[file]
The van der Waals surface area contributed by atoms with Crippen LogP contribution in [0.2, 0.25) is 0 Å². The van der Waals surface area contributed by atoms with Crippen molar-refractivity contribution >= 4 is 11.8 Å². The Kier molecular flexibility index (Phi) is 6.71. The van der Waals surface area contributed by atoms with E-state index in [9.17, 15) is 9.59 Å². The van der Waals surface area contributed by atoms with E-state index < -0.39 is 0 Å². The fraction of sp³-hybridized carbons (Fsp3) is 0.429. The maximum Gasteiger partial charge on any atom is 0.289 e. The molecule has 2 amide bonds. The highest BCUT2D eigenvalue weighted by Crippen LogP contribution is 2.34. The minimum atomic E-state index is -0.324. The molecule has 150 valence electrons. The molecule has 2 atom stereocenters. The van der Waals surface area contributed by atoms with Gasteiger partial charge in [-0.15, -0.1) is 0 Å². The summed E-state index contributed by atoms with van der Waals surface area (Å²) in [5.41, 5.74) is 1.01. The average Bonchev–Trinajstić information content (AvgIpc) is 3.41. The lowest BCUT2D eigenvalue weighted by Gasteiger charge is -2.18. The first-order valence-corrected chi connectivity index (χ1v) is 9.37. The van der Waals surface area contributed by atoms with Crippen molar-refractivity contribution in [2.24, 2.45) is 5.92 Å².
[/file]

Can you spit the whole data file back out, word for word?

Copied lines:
The van der Waals surface area contributed by atoms with Crippen LogP contribution in [0.2, 0.25) is 0 Å². The van der Waals surface area contributed by atoms with Crippen molar-refractivity contribution >= 4 is 11.8 Å². The Kier molecular flexibility index (Phi) is 6.71. The van der Waals surface area contributed by atoms with E-state index in [9.17, 15) is 9.59 Å². The van der Waals surface area contributed by atoms with E-state index < -0.39 is 0 Å². The fraction of sp³-hybridized carbons (Fsp3) is 0.429. The maximum Gasteiger partial charge on any atom is 0.289 e. The molecule has 2 amide bonds. The highest BCUT2D eigenvalue weighted by Crippen LogP contribution is 2.34. The minimum atomic E-state index is -0.324. The molecule has 150 valence electrons. The molecule has 2 atom stereocenters. The van der Waals surface area contributed by atoms with Gasteiger partial charge in [-0.15, -0.1) is 0 Å². The summed E-state index contributed by atoms with van der Waals surface area (Å²) in [5.41, 5.74) is 1.01. The average Bonchev–Trinajstić information content (AvgIpc) is 3.41. The lowest BCUT2D eigenvalue weighted by Gasteiger charge is -2.18. The first-order valence-corrected chi connectivity index (χ1v) is 9.37. The van der Waals surface area contributed by atoms with Crippen molar-refractivity contribution in [2.24, 2.45) is 5.92 Å².